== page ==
DIY Self-Care Guide For College Students Living With Anxiety

DIY Self-Care Guide For College Students Living With Anxiety

Wherever you are out there, you're doing great.


Your anxiety does not define you-- but, I know it takes a toll. I'm a fighter myself, on my own journey. Here are some tips and tools that I use that might help you, too.

1. Identify the trigger.

One of the most important things to do when confronted with any type of anxiety is identifying the trigger. It could be something personal in your life-- a relationship, body image issues, social interactions, past relationships, or really anything that could affect a person either consciously or subconsciously. It could even be as simple is the cumulative stress that you're feeling in school, no matter how happy you may be.

The first step in reducing the onset anxiety is to identify the root issue and what is causing it to stir up. Once you know your triggers, you can learn your coping methods as well as the things that help you over those hurdles more effectively and smoothly. If possible, you can even learn to avoid such triggers if they are toxic and unnecessary to your abundance in life.

2. Take action!

Once you have identified your own personal anxiety trigger(s), you then can begin efficiently taking action and swiftly kicking you anxiety's ass. I don't even mean mental action, necessarily. While that is certainly the place to start from, sometimes the initial distressed mind is not the brain you wanna be talking to yourself with. Something that I've noticed in my own personal experience is that I have a habit of shriveling up and internalizing when I am anxious. My immediate fight-or-flight instinct says to run, when really; 99% of the time there's nothing to run from.

One of my best pieces of advice that I feel I can give ever is to actually take physical action if you're feeling the burdens of anxiety creeping in. Whether that is going to the gym, turning on your favorite jams that make you feel like you, dancing in your room, going out with friends, doing your homework, doing your laundry, doing a facemask, treating yourself, watching a movie, going to a new club/activity on campus, or just doing what's right in front of you. It can be anything-- anything that has a better chance of getting you out of your own head than ruminating over your irrational thoughts ever will.

3. Prioritize.

All of the above being said, don't worry about "doing things" to much to the point where it stresses you out more. If you need to, make a list of what you need to do on any given day if you really just need to take a break for your own mental health. Here's the list of things that I prioritize: 1) Myself, 2) Sleep, 2) Enough Food, 3) Brain Power, and 3) What-I-Absolutely-Need-to-do-in-This-Day.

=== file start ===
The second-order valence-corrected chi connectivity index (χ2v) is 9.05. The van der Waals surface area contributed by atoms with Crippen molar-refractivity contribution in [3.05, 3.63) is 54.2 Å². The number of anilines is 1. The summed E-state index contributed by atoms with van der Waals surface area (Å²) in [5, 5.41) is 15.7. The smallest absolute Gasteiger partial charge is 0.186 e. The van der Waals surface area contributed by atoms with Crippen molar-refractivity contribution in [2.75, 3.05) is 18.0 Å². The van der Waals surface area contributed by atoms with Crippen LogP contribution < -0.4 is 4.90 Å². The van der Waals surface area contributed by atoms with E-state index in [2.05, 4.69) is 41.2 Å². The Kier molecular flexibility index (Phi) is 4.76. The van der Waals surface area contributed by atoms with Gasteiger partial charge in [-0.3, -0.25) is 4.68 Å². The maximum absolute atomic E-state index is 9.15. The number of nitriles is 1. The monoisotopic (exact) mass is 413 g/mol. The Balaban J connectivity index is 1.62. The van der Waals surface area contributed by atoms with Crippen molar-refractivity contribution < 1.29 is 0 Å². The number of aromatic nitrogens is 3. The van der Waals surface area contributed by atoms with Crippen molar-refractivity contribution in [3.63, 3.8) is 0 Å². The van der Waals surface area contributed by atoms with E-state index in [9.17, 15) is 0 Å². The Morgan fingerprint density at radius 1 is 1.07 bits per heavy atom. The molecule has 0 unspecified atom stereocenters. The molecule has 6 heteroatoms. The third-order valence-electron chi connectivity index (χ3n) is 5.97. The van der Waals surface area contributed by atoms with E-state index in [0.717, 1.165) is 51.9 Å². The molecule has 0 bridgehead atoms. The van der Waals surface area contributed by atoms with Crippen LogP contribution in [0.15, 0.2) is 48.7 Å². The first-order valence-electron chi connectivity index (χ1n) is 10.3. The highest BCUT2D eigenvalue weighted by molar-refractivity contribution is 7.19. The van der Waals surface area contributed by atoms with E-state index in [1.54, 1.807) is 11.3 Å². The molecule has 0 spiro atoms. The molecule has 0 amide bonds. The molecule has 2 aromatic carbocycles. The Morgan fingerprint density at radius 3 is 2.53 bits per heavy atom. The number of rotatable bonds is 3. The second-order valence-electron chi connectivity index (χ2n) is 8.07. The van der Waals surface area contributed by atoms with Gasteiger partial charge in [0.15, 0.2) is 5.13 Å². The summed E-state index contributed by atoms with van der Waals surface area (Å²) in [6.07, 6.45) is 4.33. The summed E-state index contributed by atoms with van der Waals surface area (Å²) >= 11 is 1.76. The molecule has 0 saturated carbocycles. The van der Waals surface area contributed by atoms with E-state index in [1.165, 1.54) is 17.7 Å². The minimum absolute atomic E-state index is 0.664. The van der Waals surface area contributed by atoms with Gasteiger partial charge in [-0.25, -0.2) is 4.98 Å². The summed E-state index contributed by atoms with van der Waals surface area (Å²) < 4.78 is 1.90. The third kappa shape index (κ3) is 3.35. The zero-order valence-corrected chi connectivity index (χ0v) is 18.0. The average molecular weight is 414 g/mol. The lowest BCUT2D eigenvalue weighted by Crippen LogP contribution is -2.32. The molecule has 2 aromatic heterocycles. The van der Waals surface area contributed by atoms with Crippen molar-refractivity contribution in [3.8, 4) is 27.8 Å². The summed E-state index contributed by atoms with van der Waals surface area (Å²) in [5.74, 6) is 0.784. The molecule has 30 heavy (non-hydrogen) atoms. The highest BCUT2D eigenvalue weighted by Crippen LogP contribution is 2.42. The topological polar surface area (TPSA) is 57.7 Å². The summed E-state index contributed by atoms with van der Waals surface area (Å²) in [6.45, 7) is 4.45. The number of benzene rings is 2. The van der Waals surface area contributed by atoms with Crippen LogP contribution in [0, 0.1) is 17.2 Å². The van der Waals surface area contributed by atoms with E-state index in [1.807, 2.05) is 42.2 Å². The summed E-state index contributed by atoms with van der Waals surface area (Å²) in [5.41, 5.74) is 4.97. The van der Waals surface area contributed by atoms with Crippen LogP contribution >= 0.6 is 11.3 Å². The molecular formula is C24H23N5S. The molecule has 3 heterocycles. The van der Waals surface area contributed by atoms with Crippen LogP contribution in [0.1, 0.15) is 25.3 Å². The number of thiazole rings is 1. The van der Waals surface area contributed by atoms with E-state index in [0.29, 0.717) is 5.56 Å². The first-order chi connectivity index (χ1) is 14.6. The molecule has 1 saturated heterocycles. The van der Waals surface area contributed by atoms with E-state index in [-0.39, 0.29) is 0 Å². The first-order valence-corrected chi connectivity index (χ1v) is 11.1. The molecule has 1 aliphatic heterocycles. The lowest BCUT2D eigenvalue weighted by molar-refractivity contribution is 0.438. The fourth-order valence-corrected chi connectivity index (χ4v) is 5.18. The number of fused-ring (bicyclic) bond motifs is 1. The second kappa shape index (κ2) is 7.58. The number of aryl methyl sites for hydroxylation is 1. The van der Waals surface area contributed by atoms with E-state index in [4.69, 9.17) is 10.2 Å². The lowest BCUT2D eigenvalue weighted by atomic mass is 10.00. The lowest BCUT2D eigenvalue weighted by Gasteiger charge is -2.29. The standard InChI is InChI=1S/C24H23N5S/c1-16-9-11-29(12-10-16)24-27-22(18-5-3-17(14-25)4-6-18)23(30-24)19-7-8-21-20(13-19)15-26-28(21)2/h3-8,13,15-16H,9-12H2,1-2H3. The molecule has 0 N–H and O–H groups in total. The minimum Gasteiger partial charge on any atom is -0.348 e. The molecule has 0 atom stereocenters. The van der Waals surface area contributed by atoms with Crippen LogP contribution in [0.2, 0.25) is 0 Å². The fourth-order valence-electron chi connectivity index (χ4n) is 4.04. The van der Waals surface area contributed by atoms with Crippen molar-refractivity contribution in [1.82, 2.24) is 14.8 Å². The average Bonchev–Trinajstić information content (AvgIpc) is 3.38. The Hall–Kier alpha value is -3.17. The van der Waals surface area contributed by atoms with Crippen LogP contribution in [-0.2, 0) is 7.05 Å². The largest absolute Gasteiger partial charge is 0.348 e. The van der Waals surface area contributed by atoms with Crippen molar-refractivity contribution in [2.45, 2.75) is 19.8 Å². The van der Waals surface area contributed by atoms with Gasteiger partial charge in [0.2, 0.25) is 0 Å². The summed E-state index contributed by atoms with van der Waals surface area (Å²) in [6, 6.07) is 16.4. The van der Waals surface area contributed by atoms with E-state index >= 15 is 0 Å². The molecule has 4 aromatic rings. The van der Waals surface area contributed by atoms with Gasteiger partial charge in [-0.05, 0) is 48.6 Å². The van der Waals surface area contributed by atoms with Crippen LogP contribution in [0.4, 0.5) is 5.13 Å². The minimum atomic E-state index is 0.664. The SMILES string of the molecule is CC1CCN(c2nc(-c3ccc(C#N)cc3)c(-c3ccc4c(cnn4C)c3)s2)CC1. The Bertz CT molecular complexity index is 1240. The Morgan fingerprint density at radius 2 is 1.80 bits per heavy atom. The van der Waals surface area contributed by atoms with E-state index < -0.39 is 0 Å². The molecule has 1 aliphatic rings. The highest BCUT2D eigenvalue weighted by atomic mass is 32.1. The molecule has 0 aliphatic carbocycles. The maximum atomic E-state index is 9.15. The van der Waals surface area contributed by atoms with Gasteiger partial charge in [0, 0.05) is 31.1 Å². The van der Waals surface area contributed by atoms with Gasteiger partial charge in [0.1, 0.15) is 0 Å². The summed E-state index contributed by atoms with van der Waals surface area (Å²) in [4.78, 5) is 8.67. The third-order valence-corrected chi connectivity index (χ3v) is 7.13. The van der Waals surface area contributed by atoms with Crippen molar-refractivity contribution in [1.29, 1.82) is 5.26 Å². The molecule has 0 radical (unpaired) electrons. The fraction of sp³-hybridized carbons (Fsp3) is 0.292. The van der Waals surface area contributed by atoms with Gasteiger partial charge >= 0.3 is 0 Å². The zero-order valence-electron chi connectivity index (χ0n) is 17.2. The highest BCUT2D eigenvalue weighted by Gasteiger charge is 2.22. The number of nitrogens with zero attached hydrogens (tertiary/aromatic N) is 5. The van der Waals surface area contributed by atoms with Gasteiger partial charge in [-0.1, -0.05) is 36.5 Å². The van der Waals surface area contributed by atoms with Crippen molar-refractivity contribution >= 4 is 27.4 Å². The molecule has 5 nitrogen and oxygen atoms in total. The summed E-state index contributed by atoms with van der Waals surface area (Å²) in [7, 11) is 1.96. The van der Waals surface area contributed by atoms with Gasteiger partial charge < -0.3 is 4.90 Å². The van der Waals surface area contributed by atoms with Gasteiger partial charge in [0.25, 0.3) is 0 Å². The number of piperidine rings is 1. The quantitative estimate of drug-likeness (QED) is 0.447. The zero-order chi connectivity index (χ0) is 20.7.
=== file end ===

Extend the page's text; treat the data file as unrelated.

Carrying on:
Something that often happens when humans feel overwhelmed is that we feel like everything in the world needs to get done, be fixed, be cured, be alright, and have answers. This is a fiction made up by our sensitive hearts and brains in reaction to our anxiety. It is not a truth, and it is not up to you. If you are struggling, take things day by day. Enjoy the moment. Be gentle with yourself. Do what is needed for you survival, your health, and your happiness.

4. Accept your anxiety for what it is.

It's important to remember that, unfortunately, about 50% of the world knowingly suffers from anxiety. There is nothing about your anxiety that makes you incapable, an outsider, ostracized, or less than. You are enough.

It's also important to recognize that you need to, in a way, become friends with your anxiety. It is a part of you, at least for this moment. If you need to have a sit down talk with yourself and your anxiety just to say, "hello. I recognize that you are present. I understand why you are here, but you are not in control of my life", then that is totally acceptable! The only way that you are ever going to grow from it and move forward is to accept yourself with your anxiety. It's just another one of those imperfections that makes you human and beautiful.

5. Come to terms with the fact that you are the one in control.